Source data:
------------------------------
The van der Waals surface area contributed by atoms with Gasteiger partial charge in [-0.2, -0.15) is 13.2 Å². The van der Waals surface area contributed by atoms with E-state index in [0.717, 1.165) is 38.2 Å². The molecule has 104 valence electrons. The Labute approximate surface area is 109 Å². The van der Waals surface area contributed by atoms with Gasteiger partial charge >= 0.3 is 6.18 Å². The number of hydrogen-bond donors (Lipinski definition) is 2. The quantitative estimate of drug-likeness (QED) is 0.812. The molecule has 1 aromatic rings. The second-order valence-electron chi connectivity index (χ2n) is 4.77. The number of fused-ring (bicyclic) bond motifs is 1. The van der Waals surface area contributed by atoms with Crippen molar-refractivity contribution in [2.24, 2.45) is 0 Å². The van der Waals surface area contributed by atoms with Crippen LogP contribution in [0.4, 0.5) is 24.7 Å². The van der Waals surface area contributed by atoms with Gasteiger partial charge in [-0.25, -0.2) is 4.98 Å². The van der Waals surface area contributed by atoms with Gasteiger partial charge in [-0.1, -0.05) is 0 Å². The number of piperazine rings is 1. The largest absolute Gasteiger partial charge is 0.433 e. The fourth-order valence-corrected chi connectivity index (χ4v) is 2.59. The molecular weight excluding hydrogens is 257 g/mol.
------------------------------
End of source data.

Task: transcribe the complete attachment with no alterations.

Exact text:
The van der Waals surface area contributed by atoms with Gasteiger partial charge in [-0.2, -0.15) is 13.2 Å². The van der Waals surface area contributed by atoms with E-state index in [0.717, 1.165) is 38.2 Å². The molecule has 104 valence electrons. The Labute approximate surface area is 109 Å². The van der Waals surface area contributed by atoms with Gasteiger partial charge >= 0.3 is 6.18 Å². The number of hydrogen-bond donors (Lipinski definition) is 2. The quantitative estimate of drug-likeness (QED) is 0.812. The molecule has 1 aromatic rings. The second-order valence-electron chi connectivity index (χ2n) is 4.77. The number of fused-ring (bicyclic) bond motifs is 1. The van der Waals surface area contributed by atoms with Crippen molar-refractivity contribution in [2.24, 2.45) is 0 Å². The van der Waals surface area contributed by atoms with Crippen LogP contribution in [0.4, 0.5) is 24.7 Å². The van der Waals surface area contributed by atoms with Gasteiger partial charge in [-0.25, -0.2) is 4.98 Å². The van der Waals surface area contributed by atoms with Gasteiger partial charge in [-0.1, -0.05) is 0 Å². The number of piperazine rings is 1. The largest absolute Gasteiger partial charge is 0.433 e. The fourth-order valence-corrected chi connectivity index (χ4v) is 2.59. The molecular weight excluding hydrogens is 257 g/mol.